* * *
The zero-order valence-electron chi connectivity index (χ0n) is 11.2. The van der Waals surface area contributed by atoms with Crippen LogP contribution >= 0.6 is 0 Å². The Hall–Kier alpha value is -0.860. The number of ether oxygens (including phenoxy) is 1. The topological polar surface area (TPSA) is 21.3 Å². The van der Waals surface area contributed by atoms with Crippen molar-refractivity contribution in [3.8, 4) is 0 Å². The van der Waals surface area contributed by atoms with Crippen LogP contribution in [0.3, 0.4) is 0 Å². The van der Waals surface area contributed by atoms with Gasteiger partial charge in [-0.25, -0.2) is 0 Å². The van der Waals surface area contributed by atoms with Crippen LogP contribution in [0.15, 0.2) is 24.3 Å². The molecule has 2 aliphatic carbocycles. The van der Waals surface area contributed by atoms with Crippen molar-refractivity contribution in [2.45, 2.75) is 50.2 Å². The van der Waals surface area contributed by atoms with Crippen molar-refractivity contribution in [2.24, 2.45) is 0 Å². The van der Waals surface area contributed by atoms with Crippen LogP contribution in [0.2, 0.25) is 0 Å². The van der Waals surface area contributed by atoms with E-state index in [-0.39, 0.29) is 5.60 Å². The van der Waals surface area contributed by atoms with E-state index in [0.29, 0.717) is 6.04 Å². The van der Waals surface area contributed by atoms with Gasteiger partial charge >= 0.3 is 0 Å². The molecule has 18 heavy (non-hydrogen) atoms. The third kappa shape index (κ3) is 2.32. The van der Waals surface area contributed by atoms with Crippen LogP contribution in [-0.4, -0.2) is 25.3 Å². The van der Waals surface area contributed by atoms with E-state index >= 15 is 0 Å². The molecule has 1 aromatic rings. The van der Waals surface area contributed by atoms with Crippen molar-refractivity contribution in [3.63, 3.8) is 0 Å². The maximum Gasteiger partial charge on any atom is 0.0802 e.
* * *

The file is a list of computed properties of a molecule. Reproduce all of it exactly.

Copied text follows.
The zero-order valence-electron chi connectivity index (χ0n) is 11.2. The van der Waals surface area contributed by atoms with Crippen LogP contribution >= 0.6 is 0 Å². The Hall–Kier alpha value is -0.860. The number of ether oxygens (including phenoxy) is 1. The topological polar surface area (TPSA) is 21.3 Å². The van der Waals surface area contributed by atoms with Crippen molar-refractivity contribution in [3.8, 4) is 0 Å². The van der Waals surface area contributed by atoms with Crippen LogP contribution in [0.3, 0.4) is 0 Å². The van der Waals surface area contributed by atoms with Gasteiger partial charge in [-0.25, -0.2) is 0 Å². The van der Waals surface area contributed by atoms with Crippen LogP contribution in [0.15, 0.2) is 24.3 Å². The molecule has 2 aliphatic carbocycles. The van der Waals surface area contributed by atoms with Crippen molar-refractivity contribution in [2.45, 2.75) is 50.2 Å². The van der Waals surface area contributed by atoms with Crippen molar-refractivity contribution in [2.24, 2.45) is 0 Å². The van der Waals surface area contributed by atoms with Crippen LogP contribution in [0.2, 0.25) is 0 Å². The van der Waals surface area contributed by atoms with E-state index in [-0.39, 0.29) is 5.60 Å². The van der Waals surface area contributed by atoms with E-state index in [0.29, 0.717) is 6.04 Å². The van der Waals surface area contributed by atoms with Gasteiger partial charge >= 0.3 is 0 Å². The molecule has 18 heavy (non-hydrogen) atoms. The third kappa shape index (κ3) is 2.32. The van der Waals surface area contributed by atoms with Crippen LogP contribution in [-0.4, -0.2) is 25.3 Å². The van der Waals surface area contributed by atoms with E-state index >= 15 is 0 Å². The molecule has 1 aromatic rings. The van der Waals surface area contributed by atoms with Crippen molar-refractivity contribution in [3.63, 3.8) is 0 Å². The maximum Gasteiger partial charge on any atom is 0.0802 e.